Travel Journal

Beautiful Cuenca, A World Heritage City

The trip from Puerto Lopez to Cuenca was the only segment of travel I did not plan in advance. There was no easy way to travel between the two towns. We had a choice--take 2 buses on a 9 hour trip for about $50, or take a private taxi and then a shuttle van for a 7 hour trip costing about $105. Hmmmm....pay for comfort and safety or go for the cheaper method but travel in less than ideal conditions, and keep an eye on our luggage. Guess which one we chose? (I know...it's more fun to travel with the locals, but...)

Our hotel in Cuenca was in the old town and was another beautiful colonial-style building with an immense inner courtyard and lots of antiques. We were within walking distance to most sights. On our first night we did a quick walkabout the neighbourhood, then had a dinner to-die-for at Tiestos. Eight different sauces/toppings circled a loaf of wonderful bread to start. We both ordered a beef dish in red wine sauce --amazing1 The chef even came by our table to wish us "bon appetit"! It was a lovely experience.

The first full day in Cuenca was filled with visiting many major sights--the beautiful main square, old churches, a well-organized "ethno-museum", a river walk, a vista of the town and a tour of a Panama Hat museum and factory. I didn't know that Panama hats are not made in Panama, but rather were brought in from Ecuador for the workers who were building the Panama Canal. These hats were the number one export for a while in the late 19th and early 20th centuries. Len tried one on and fell in love it. He decided to splurge and purchase one (he does look quite dapper wearing it) and I went along with the temptation and picked out a cheaper and hip women's version. These will be excellent (and fashionable) momentos of our time in Ecuador.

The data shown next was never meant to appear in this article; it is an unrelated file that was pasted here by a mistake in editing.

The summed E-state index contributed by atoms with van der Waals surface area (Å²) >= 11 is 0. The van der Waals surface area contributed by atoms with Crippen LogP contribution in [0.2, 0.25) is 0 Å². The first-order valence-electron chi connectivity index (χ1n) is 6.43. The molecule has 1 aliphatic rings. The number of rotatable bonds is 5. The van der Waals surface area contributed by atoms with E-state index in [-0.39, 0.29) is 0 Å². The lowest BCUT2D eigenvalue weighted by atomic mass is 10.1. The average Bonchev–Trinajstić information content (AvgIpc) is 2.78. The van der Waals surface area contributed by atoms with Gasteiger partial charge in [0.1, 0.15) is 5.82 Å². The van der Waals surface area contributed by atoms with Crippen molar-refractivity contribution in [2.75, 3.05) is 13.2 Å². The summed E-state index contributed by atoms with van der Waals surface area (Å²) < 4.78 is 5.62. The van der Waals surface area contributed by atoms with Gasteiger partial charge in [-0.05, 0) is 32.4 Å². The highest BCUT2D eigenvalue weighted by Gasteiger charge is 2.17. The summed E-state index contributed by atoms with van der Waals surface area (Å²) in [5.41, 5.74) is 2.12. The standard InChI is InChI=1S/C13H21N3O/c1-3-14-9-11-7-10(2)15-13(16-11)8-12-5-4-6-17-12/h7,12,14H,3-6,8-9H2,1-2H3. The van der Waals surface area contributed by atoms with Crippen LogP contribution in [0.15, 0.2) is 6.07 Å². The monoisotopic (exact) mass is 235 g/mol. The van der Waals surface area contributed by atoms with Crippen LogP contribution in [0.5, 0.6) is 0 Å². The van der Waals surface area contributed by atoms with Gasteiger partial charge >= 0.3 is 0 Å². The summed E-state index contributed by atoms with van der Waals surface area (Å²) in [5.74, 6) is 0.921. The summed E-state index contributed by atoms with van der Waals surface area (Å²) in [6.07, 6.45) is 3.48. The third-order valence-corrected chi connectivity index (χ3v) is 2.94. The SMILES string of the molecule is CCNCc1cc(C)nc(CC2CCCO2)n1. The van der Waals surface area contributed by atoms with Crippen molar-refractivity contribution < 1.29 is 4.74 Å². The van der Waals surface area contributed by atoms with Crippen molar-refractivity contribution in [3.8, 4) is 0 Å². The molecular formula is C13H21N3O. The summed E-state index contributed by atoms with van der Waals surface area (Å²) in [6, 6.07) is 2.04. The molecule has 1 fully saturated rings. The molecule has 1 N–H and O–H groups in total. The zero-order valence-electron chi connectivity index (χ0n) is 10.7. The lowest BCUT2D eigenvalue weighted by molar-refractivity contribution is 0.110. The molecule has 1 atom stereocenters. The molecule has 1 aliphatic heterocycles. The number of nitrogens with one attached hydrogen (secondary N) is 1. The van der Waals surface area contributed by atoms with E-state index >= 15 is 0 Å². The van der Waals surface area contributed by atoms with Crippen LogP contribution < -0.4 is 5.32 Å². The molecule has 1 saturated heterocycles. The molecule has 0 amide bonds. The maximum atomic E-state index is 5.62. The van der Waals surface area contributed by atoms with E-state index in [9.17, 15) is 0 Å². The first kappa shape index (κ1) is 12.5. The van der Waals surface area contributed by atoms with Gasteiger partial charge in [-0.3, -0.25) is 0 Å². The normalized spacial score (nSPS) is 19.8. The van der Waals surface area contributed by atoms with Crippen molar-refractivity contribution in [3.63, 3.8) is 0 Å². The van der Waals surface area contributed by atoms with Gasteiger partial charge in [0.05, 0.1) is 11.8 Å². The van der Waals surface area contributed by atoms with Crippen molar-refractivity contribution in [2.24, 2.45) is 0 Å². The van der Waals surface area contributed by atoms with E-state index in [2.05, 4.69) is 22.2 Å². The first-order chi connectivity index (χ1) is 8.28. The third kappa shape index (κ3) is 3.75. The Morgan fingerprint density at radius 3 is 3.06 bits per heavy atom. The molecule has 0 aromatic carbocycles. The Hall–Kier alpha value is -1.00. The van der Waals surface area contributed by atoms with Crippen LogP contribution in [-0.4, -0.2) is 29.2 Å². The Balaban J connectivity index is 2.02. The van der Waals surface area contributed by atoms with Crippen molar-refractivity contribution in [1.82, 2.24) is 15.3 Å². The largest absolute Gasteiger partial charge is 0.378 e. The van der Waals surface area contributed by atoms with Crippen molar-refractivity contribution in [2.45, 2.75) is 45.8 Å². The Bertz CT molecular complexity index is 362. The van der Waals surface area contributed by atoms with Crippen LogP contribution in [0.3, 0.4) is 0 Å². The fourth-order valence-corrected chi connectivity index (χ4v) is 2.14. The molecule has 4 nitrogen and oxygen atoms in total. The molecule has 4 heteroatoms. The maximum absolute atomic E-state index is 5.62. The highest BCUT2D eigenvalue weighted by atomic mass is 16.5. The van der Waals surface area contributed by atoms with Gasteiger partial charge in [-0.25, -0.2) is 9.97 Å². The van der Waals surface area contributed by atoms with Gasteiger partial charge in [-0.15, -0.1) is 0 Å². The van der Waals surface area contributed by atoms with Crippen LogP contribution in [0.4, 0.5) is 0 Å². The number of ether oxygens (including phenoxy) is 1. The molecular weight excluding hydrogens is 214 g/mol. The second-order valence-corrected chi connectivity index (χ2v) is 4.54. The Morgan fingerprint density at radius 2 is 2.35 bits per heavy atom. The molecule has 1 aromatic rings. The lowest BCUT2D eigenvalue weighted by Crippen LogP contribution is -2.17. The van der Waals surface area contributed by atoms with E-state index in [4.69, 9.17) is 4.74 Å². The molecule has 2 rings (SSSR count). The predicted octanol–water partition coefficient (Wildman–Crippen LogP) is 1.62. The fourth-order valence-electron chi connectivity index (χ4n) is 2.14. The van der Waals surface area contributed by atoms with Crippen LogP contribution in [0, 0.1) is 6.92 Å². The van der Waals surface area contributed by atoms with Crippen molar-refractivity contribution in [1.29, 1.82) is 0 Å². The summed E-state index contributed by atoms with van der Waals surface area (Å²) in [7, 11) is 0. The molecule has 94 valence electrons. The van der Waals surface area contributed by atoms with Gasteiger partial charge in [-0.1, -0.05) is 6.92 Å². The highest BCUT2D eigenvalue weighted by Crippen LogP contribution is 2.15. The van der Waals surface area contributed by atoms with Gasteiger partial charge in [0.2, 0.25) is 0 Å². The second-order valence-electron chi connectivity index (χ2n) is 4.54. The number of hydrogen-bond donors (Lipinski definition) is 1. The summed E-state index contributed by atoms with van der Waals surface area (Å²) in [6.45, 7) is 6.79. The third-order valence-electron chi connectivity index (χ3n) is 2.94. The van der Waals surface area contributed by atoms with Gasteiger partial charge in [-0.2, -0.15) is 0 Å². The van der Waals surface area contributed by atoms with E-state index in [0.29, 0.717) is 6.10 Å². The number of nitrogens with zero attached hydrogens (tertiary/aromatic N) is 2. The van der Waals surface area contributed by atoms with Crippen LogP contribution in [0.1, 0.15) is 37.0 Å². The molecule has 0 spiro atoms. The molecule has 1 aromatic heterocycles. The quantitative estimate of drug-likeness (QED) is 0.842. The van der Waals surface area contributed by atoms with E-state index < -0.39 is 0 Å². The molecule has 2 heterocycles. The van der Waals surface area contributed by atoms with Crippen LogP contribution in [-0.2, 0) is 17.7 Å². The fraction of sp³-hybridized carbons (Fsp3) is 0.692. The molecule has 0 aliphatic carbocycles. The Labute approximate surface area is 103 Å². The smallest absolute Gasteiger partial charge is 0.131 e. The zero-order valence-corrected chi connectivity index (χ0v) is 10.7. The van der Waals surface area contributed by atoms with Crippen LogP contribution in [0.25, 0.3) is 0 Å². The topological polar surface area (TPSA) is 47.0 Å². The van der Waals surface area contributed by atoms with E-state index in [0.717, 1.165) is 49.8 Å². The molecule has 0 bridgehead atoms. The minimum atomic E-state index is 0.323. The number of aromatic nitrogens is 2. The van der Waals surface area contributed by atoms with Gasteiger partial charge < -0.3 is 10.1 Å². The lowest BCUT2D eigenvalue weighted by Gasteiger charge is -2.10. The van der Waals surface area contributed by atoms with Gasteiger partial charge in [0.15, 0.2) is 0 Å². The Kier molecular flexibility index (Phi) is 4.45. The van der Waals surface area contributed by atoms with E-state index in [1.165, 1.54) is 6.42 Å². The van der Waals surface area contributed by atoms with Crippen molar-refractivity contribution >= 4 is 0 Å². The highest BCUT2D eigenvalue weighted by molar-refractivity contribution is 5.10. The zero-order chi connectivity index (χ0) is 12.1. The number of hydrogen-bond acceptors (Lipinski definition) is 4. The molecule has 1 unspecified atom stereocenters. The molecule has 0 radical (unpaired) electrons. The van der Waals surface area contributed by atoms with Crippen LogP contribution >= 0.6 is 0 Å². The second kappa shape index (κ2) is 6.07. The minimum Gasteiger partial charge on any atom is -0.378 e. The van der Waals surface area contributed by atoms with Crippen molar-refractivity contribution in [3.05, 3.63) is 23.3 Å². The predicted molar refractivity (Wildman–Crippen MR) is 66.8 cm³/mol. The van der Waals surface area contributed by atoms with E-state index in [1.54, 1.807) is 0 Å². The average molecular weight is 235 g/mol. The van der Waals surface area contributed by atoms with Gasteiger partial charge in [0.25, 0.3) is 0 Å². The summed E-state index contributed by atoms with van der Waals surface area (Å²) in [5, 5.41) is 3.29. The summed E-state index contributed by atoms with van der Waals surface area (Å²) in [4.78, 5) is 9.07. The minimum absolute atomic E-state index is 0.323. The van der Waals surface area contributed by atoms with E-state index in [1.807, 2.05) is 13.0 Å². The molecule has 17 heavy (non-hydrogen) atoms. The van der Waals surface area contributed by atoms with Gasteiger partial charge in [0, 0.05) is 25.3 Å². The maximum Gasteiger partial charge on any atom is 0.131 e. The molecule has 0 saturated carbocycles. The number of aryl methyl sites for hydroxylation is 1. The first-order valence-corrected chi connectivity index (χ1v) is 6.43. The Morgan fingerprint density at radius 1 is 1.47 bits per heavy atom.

The next day we booked a small group tour to Ingapirca ruins. Susie our guide was an older woman who spoke excellent English and was extremely knowledgeable about the history and culture of her country. On the way to the ruins we stopped at a roadside stand where a man was blowtorching a whole dead pig. This area is known for its pork, and people stop by to purchase some crispy skin or tender pork meat. Needless to say, we did not partake! Once at the Ingapirca site, we learned that it was the main temple and palace for the Inkas while they controlled the indigenous people of the area. Many artifacts, treasures and bones have been found at the site that tell how the Inkas lived and prospered before the arrival of the Spanish conquistadors. The structures that remain are mostly foundation but they gave us a preview of the ingenuity and precision of the Inka builders before we visit the empire's crowning glory at Machu Picchu. The countryside we passed through enroute to and from the ruins was beautiful. Susie answered a lot of our questions, and we came away more knowledgeable about the fascinating history of the people of Ecuador. It was a day well spent.

Our final dinner in Ecuador was at the highly recommended "La Vinoteca". This quaint restaurant was "all-things wine", with floor-to-ceiling storage of wine bottles on all walls---we felt quite at home! We enjoyed a great dinner with a wonderful bottle of wine, again a bit pricey but about a third of what we would pay at home. Off to Lima tomorrow, then to Cusco and the Sacred Valley...and we are so excited!